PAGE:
Chicken Mandi
Serves 8
Easy version of ancient Chicken Mandi. Lots of spices, rice and a charcoal smoked finish to emulate the rustic dug-in-the-ground-oven baked version.
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Mandi Spice Mix
  1. 1 tsp ground black pepper
  2. 1 tsp ground cinnamon
  3. 1 tsp ground cloves
  4. 1 tsp ground ginger
  5. 1 tsp ground turmeric
  6. 1 tsp ground nutmeg
  7. 1 tsp ground sumac
  8. 1 tbsp ground paprika
  9. 1 tbsp ground coriander
  10. 1 tbsp ground cumin
  1. 1 1/2 lb chicken thighs and legs
  2. 1 tbsp salt
  3. juice of 2 lemons
  4. 2 tbsp Mandi Spices
  5. 4 tbsp olive oil (for frying)
  1. 3 tbsp ghee or butter
  2. 2 large onions, chopped
  3. 1 stick cinnamon
  4. 8 cardamom pods
  5. 3 bay leaves
  6. 5 garlic cloves, finely minced
  7. 2 tbsp Mandi Spice Mix
  8. 1 large tomato, diced
  9. 6 cups water
  10. 2 tbsp salt
  11. 4 cups basmati rice, washed and drained
To smoke
  1. 1 small metal fireproof dish or an improvised aluminum foil container
  2. 1 piece of charcoal
  3. 1/2 tbsp ghee or butter
  1. Mix all the Mandi spices in a single bowl until mixture looks homogenous.
  2. Put the chicken in a big bowl along with the rest of the marinade ingredients except for the oil. With clean hands make sure the chicken is evenly coated with all the ingredients. Place it on the fridge and let it marinate for 2 hours.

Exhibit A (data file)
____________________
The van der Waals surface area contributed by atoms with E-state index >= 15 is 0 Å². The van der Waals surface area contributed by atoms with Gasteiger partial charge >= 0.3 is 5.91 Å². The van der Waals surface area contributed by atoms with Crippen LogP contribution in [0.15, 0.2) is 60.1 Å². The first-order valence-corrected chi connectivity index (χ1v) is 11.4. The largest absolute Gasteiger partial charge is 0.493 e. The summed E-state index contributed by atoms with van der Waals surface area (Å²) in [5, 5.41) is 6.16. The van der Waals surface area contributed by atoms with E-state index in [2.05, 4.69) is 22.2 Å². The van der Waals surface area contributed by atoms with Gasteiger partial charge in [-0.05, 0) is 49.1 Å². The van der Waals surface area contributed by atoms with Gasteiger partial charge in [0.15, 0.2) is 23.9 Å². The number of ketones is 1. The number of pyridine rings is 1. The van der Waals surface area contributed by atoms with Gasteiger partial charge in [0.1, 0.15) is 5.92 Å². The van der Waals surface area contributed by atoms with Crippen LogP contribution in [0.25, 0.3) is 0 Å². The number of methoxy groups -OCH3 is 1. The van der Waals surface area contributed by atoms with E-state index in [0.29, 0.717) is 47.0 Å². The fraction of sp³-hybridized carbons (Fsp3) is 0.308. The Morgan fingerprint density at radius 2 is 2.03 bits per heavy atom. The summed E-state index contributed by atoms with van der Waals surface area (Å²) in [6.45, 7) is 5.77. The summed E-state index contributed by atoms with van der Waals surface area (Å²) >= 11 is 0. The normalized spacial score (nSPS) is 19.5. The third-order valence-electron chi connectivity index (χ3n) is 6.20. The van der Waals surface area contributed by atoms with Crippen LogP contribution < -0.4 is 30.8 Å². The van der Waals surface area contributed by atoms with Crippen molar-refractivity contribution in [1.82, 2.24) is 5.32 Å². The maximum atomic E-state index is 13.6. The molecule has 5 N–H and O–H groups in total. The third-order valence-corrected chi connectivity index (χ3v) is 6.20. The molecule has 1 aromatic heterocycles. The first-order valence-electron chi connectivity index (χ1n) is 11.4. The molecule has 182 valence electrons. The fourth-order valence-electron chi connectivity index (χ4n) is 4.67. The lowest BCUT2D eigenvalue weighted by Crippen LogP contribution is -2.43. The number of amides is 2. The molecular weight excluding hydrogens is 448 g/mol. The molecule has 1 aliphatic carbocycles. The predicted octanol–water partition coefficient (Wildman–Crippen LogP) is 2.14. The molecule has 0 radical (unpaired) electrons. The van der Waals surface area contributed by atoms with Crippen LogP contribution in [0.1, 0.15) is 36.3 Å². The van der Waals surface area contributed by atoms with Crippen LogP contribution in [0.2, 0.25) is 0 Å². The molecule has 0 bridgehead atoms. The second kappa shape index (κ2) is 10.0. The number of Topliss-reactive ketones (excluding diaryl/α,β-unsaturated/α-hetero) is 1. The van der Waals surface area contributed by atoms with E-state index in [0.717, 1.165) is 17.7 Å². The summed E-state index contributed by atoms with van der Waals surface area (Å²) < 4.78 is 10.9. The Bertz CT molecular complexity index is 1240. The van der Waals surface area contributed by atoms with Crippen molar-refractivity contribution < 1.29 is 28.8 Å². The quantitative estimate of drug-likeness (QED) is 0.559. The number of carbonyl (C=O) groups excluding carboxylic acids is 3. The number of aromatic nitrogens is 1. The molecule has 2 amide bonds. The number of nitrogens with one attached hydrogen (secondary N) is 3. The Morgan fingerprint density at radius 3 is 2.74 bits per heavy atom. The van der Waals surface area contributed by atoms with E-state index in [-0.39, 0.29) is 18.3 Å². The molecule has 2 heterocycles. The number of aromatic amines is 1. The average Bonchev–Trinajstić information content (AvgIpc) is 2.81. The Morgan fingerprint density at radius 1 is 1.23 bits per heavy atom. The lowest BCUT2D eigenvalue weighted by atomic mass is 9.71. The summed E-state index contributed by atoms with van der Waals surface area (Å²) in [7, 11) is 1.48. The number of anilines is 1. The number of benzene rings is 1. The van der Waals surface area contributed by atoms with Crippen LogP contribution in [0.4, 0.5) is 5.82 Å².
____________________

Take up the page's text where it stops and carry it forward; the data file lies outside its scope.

3. Heat the oil at medium high heat on a large skillet. Brown the chicken on all sides and reserve.
  4. On a big pan heat the 3 tbsp of ghee or butter over medium heat. Stir in the onions, cinnamon stick, cardamom pods and bay leaves. Cook until onions turn soft and golden. Add the garlic and mandi spices, cook while stirring for about to minutes until it becomes very aromatic but the garlic doesn't burn. Add the tomato dices, stir and cook for 3 more minutes. Add the reserved chicken and water. All ingredients should be completely covered with water. Stir a little, bring up to a boil, cover and turn down to a simmer. Cook the broth for 40 minutes.
  5. Wash the rice in a strainer until the water runs clear. Drain well.
  6. Meanwhile, go outside and in a safe, fire proof container, set a few coals on fire, using paper or any other flammables to help keep the flame alive.Your are going to need one piece of coal that has turned completely red and then turned white outside for the Mandi. Using more than coal for the small fire helps to accelerate the process of getting a red coal.
  7. When the broth is done, remove the chicken pieces and reserve on a plate. Add the rice to the broth, turn the heat up to a very gentle boil. When the water is absorbed to the point when the surface of the rice is completely visible, turn the heat down to low, cover and let it cook for 10 minutes until all the liquid is absorbed.
  8. Turn off the heat and place the chicken around the pot on top of the rice. In the center of the dish place the small fireproof dish right on top of the rice. Carefully place 1 big piece of charcoal on the metal dish immediately followed by the ghee. Without a pause, place a lid on the pot to keep the smoke inside. Once the smoke settles you can uncover the dish and serve it immediately. If you use a glass lid you should be able to tell when the smoke settles, it takes about 8 minutes.
  1. This dish should be consumed immediately after being made. It has a very pleasing dew and smoke flavor that develops into an unpleasant fetid flavor when stored in the fridge for a day. But the freshly made dish is really delicious.